Chalk and cheese, history and fiction; at first sight some things appear to be wholly unrelated, if not binary opposites. However, if you eat too much cheese you may reach for some antacids, which frequently contain calcium carbonate – the main constituent of chalk.
In his review of East, West, Terry Eagleton proposes that ‘The comma between “East” and “West” in Salman Rushdie’s title thus forms a bridge as well as marking a gap’. Similarly, history and fiction can be conceptualised as sitting at opposite sides of a river – but there is a bridge, and the traffic moves both ways. Glance around any bookshop and you will inevitably encounter a considerable quantity of historical fiction, stories which draw (to one extent or another) on historical knowledge for their setting and inspiration. Similarly, fictional works can also provide sources for historians, as part of the creative output of their period novels often provide us with insight or social commentary.
All of this is already well known, but there is another important aspect to the history-fiction relationship, at least in my opinion. Around two years ago I did some research that involved looking at a selection of the sixteenth-century friendship albums (album amicorum) held in the British Library. These albums were compiled by young German men during their studies in foreign universities and contain signatures and testimonies of friendship from their fellow students. For instance:
‘Georgius Seutter wrote this as a perpetual bond of fraternity to (Ortelius – name scratched out) who was most distinguished in birth and virtue, in Padua, 17 May 1575’.
(From B.L.: Eagerton MS 1191, trans. Margaret F. Rosenthal ‘Fashions of Friendship’, p.625.)
Illustrated page from the friendship album of Michael van Meer (1590-1653).
These albums are rich sources and provide insights into everything from perceptions of foreign customs and fashions, to interpersonal bonds. However, whilst the albums can at times give some sense of the relationships between students (some of which can be traced and elaborated through other sources, such as diaries or letters) many of these relationships remain a mystery. The statements of friendship, like that of Georgius Seutter, can strike us as highly formal in contrast to how we express friendship today. When reading through the albums I often wondered how well some of these young men actually knew each other. Who were acquaintances and who were closer friends? How much (and what) meaning did Seutter ascribe to his ‘bond of fraternity’ with Ortelius? Often these questions simply cannot be answered. Unanswerable questions permeate the entire field of history; no matter how diligently historians work there will always be gaps in our knowledge, innumerable individual lives have simply been lost. The past is often, as Eavan Boland put it:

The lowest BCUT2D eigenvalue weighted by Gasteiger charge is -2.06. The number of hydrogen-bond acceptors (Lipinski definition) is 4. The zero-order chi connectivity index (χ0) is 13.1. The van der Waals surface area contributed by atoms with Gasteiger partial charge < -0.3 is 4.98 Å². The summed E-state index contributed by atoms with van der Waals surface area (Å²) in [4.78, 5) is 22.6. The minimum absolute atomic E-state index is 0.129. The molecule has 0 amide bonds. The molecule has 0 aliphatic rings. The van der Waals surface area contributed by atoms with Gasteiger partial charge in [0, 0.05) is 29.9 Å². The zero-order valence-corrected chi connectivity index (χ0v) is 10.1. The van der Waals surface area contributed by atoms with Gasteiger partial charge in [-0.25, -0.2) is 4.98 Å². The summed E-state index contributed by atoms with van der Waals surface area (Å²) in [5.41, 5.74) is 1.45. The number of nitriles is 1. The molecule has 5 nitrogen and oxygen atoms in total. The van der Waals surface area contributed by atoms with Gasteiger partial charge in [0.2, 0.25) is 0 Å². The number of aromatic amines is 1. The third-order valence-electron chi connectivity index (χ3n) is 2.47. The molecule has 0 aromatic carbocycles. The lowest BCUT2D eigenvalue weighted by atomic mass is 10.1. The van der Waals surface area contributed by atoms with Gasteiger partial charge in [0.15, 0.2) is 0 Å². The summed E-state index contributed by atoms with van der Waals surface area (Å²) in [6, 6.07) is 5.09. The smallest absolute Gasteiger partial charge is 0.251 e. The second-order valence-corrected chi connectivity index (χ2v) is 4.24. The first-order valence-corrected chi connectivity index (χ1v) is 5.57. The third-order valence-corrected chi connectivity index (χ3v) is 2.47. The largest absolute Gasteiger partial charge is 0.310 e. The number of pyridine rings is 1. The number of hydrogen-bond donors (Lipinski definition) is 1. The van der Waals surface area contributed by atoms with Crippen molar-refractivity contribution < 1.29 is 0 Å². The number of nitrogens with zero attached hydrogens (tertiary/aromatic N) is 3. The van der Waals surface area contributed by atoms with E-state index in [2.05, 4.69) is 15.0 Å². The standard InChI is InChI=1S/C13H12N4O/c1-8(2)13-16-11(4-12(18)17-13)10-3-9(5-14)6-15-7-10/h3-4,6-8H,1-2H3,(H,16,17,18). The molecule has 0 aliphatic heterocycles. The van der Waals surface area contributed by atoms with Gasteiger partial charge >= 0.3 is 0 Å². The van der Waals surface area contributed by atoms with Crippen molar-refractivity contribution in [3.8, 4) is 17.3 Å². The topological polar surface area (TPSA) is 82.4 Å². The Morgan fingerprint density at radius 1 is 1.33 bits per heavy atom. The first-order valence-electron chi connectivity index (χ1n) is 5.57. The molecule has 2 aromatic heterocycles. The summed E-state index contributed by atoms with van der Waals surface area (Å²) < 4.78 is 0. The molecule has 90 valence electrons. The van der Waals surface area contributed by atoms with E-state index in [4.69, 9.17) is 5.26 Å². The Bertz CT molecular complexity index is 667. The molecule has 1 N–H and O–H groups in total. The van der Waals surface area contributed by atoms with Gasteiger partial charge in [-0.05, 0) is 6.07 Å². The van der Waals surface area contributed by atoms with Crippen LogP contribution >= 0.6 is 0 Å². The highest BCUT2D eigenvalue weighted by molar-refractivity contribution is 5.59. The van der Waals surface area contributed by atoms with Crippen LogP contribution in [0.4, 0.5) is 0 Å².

… an empty café terrace.
An airless dusk before thunder. A man running.
And no way now to know what happened then –
none at all – unless, of course, you improvise:
From ‘The black lace fan my mother gave me’, Eavan Boland, Outside History.
To ‘improvise’, to ‘make or create from whatever is available’ (OED). Historians undoubtedly do a certain amount of improvising, offering theories on the past founded in the extant evidence. However, where there is little or no evidence, where there are gaps in history, this is where, I believe, fiction can play an important role. Authors of fiction can take historical improvisation much further than historians, the only limitations on the extent of their improvisation are those which are imposed by the authors themselves through their selection of genre, style, etc. Moreover, when we are reading fiction we can suspend our disbelief, no one is looking for footnotes. Authors can insert characters into history, like Henri, who prepares Napoleon’s chicken in Jeanette Winterson’s The Passion. Thus fiction, and poetry too, can provide improvised histories; they are free to imagine events and lives into the gaps in our knowledge.
Bernardine Evaristo’s novel in verse, The Emperor’s Babe, is one text that provides a rich imagining based on one of our historical gaps. The text is set in Roman Britain under the Emperor Septimius Severus and narrated by Zuleika, a daughter of Sudanese immigrants who was ‘born in the back of a shop’. Zuleika embodies a created but poignant individual history, whilst also standing as a symbol for Britain’s multicultural history. This is a history for which there is ever increasing evidence, archaeological work at York in 2010 proved there was an African presence in Britain during the Roman period, and this year a DNA study of remains held in the Museum of London has illustrated that the city was multicultural from its earliest days. As Peter Fryer put it ‘There were Africans in Britain before the English came’.